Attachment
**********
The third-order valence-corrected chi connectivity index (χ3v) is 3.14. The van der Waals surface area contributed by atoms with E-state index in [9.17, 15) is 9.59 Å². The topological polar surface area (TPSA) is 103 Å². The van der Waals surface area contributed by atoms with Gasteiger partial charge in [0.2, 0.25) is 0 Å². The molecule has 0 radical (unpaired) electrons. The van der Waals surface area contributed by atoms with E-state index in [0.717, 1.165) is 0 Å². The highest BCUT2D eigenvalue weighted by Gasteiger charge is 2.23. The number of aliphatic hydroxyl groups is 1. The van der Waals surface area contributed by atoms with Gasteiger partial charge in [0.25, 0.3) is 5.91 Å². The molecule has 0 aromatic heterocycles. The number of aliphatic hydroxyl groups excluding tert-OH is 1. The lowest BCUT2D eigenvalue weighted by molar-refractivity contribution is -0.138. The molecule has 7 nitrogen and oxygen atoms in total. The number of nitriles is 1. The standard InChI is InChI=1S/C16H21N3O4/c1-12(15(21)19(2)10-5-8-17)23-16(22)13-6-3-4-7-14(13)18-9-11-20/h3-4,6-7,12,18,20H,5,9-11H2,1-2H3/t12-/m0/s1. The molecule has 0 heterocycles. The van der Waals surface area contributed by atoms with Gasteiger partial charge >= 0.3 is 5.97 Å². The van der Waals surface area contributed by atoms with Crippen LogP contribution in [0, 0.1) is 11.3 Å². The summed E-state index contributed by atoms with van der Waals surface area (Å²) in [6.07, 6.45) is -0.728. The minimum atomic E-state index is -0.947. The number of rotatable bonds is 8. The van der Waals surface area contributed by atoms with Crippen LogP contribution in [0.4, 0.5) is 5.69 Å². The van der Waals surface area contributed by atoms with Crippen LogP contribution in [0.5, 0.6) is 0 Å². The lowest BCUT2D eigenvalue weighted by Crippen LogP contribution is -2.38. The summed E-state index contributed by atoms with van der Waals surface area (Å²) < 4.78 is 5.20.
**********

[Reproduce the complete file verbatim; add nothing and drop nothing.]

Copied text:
The third-order valence-corrected chi connectivity index (χ3v) is 3.14. The van der Waals surface area contributed by atoms with E-state index in [9.17, 15) is 9.59 Å². The topological polar surface area (TPSA) is 103 Å². The van der Waals surface area contributed by atoms with Gasteiger partial charge in [0.2, 0.25) is 0 Å². The molecule has 0 radical (unpaired) electrons. The van der Waals surface area contributed by atoms with E-state index in [0.717, 1.165) is 0 Å². The highest BCUT2D eigenvalue weighted by Gasteiger charge is 2.23. The number of aliphatic hydroxyl groups is 1. The van der Waals surface area contributed by atoms with Gasteiger partial charge in [0.25, 0.3) is 5.91 Å². The molecule has 0 aromatic heterocycles. The number of aliphatic hydroxyl groups excluding tert-OH is 1. The lowest BCUT2D eigenvalue weighted by molar-refractivity contribution is -0.138. The molecule has 7 nitrogen and oxygen atoms in total. The number of nitriles is 1. The standard InChI is InChI=1S/C16H21N3O4/c1-12(15(21)19(2)10-5-8-17)23-16(22)13-6-3-4-7-14(13)18-9-11-20/h3-4,6-7,12,18,20H,5,9-11H2,1-2H3/t12-/m0/s1. The molecule has 0 heterocycles. The van der Waals surface area contributed by atoms with Gasteiger partial charge >= 0.3 is 5.97 Å². The van der Waals surface area contributed by atoms with Crippen LogP contribution in [0, 0.1) is 11.3 Å². The summed E-state index contributed by atoms with van der Waals surface area (Å²) in [6.07, 6.45) is -0.728. The minimum atomic E-state index is -0.947. The number of rotatable bonds is 8. The van der Waals surface area contributed by atoms with Crippen LogP contribution in [0.4, 0.5) is 5.69 Å². The van der Waals surface area contributed by atoms with Crippen LogP contribution in [0.5, 0.6) is 0 Å². The lowest BCUT2D eigenvalue weighted by Crippen LogP contribution is -2.38. The summed E-state index contributed by atoms with van der Waals surface area (Å²) < 4.78 is 5.20.